Bookstaber is on point as usual in his post about the impact of technology on our lives. His conclusion is obvious to most technologists and futurists, I would bet, and its refreshing to see a policy maker having this in mind. He is far from the first person to note the massive collapse in lifestyle difference between the extremely rich, merely well off and even the middle class. We spend most of our time with the same cheap gadgets and electronic toys (well, most people do). Wealth doesn’t buy you the enormous conveniences and life improvements that it did 100 or even 40 years ago.
As simulation and brain stimulation technology improves exponentially over the next 20-40 years, we will have the ability to cheaply simulate any stimulus we like directly into our brains; the sci-fi dream machine. This is wireheading in a pretty pure form, and most people will eat it up. Just as Africa jumped from lack of electricity directly to cell phones, the emerging middle classes will likely be able to skip Playstations and cocaine directly to total immersion pleasure machines.
The real thing will take a long time to flesh out and come down in price enough for the masses, but here’s an example of where we’re headed in the interim. Not much different in practice.
I definitely agree with Justin on sense of self. There is no real self. We think and act as a function of our past experiences and current real-time stimulus. We are constantly in a state of change, and present a different side of ourselves in different environments (with friends, acquaintances, strangers).
A life strategy of self-improvement (which is essentially just changing our ‘self’ to correspond to something we aspire to) appears to be highly correlated with happiness and even health. While the ideal situation seems to be to become content with what we currently have and who we are (to disassociate from a sense of self altogether), the human brain is very easily pleased — and perhaps thats the problem, it’s easy but a short term fix — with incremental improvements and successes. So, if you’re not willing to invest time in meditation and aren’t willing to hone your abilities in self control, you should find parts of yourself that you want to change, enter a strict regimen of incremental improvement, and enjoy the thrills of the small successes.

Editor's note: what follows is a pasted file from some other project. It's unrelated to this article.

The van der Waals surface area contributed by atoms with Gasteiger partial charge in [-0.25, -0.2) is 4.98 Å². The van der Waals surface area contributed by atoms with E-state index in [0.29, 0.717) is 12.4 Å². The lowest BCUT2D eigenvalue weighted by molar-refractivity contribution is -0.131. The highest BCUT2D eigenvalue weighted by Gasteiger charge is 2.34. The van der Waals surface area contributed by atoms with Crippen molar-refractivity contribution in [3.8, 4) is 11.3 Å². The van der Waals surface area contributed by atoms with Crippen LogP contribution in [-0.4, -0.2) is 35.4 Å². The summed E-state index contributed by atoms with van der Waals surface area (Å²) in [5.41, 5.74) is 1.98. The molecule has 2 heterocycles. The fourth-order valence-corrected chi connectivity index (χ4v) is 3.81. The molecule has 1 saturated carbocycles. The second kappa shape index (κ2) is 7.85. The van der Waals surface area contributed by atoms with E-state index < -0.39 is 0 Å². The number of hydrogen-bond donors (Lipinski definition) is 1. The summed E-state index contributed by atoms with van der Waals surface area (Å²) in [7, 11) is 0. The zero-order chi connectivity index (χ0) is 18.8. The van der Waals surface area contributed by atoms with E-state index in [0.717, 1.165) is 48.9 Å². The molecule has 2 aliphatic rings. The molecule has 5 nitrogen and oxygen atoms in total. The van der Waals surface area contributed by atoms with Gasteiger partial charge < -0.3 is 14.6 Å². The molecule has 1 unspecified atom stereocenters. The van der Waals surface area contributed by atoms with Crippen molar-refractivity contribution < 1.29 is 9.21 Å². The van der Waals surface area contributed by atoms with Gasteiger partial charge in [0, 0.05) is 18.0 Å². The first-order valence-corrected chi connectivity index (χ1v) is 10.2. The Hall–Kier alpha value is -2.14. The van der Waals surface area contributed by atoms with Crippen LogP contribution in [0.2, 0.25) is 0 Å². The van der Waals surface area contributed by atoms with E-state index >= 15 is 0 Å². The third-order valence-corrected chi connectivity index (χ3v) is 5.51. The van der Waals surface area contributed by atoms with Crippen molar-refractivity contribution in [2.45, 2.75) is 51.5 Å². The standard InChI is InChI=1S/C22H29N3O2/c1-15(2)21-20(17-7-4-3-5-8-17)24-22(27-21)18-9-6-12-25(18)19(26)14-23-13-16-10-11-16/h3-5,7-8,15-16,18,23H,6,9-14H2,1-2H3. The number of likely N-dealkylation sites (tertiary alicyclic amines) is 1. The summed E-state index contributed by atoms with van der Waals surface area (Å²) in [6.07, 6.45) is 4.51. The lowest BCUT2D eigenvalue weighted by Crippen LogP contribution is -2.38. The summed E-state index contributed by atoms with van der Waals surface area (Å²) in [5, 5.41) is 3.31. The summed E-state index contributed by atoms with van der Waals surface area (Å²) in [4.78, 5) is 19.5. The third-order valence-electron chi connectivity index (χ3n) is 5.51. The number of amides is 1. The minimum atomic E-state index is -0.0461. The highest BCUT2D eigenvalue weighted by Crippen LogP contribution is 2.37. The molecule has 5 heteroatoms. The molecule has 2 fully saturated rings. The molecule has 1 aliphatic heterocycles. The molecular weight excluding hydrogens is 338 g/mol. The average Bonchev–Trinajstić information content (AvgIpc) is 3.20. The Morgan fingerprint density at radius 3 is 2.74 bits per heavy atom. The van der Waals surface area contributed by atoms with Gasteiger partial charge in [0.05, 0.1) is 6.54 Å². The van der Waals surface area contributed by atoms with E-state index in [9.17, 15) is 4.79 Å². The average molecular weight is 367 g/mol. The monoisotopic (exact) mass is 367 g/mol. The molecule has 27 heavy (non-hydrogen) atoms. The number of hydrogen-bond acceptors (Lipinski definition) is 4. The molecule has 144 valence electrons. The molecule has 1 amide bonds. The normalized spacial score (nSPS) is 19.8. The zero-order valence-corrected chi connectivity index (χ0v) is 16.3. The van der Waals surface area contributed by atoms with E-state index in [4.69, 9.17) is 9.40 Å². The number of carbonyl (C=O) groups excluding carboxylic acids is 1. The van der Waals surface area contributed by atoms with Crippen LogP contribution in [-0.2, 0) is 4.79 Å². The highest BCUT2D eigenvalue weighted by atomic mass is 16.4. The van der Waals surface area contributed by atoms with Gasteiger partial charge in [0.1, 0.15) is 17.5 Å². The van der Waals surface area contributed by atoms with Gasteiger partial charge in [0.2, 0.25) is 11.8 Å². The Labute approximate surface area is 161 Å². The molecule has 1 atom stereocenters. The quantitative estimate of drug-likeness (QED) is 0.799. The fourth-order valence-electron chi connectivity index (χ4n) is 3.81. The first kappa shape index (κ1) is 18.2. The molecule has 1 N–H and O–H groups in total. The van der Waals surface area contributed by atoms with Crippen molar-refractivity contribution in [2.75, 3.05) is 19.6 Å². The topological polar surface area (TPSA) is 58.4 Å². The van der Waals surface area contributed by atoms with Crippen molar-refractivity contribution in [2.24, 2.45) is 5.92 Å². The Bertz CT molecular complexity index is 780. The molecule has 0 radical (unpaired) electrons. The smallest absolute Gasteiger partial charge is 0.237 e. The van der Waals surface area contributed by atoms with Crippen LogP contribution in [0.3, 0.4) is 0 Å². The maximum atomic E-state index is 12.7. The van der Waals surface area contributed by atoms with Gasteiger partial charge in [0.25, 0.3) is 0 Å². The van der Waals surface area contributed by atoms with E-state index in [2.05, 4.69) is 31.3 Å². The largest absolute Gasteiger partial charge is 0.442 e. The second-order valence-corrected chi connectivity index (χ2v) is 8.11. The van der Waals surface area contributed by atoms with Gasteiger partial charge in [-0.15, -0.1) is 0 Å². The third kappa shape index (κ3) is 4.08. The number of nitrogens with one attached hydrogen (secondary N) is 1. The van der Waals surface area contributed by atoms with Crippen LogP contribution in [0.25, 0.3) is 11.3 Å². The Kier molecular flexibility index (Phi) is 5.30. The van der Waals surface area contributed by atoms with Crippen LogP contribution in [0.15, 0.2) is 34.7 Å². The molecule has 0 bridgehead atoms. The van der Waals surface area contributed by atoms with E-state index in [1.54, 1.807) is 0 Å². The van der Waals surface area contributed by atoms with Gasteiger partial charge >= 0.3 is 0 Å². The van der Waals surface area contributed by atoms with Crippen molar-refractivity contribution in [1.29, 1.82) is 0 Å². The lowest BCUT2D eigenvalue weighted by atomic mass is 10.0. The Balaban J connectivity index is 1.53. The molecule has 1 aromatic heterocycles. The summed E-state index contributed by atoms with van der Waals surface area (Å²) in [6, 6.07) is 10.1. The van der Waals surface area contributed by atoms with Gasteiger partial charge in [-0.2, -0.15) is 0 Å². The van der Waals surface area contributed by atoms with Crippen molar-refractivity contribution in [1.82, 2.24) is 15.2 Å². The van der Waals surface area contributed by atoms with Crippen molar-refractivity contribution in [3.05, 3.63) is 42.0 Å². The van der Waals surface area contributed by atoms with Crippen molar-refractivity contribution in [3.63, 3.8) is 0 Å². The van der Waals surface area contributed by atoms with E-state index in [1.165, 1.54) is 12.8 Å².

The only thing better than conditioning a response using a reward is to randomize the delivery of the reward. Anyone who has played an RPG or a slot machine can confirm this. Monkey studies show dopamine spike is maximized when the reward delivery odds in response to an action are 50%. HabitJudo is an interesting concept and a very simple system for habit formation along these lines.
Laziness accounts for most of the reason why I don’t read many books, especially not old non-fiction ones by famous smart people. A lot of really intelligent people have really wrong beliefs (Nobelists promote homeopathy, Newton was first and foremost an Alchemist). Unless you take the time to become an expert in a field, or are reading just for curiosity and poorly formed ideas, it can be hard to differentiate where someone else’s expertise ends and nonsense begins.
As FX Ron once said, “only listen to Gary when it comes to trading and computers.”
After not writing anything for like 3 weeks, I think I have some thoughts on habits. I’ve been trying to start a few habits and stop a few others, with varying success. I haven’t read any literature on the topic other than common sense stuff which relates, so do let me know if there’s something I’m missing.
Humans, and most creatures (mammals at least), are creatures of habit. We get into patterns and repeat them. This appears to be mostly an evolved adaptation to preserve resources expended by trying new things and figuring out things from scratch; instead we just record what worked in the past and replay the actions. In a similar vein, when we don’t know how we should act (such as, in response to something happening in front of us), the first reaction of most people is to see what others are doing. It is pretty expensive to do the necessary cognitive calculations and overrides in order to do something not necessarily obvious or normal.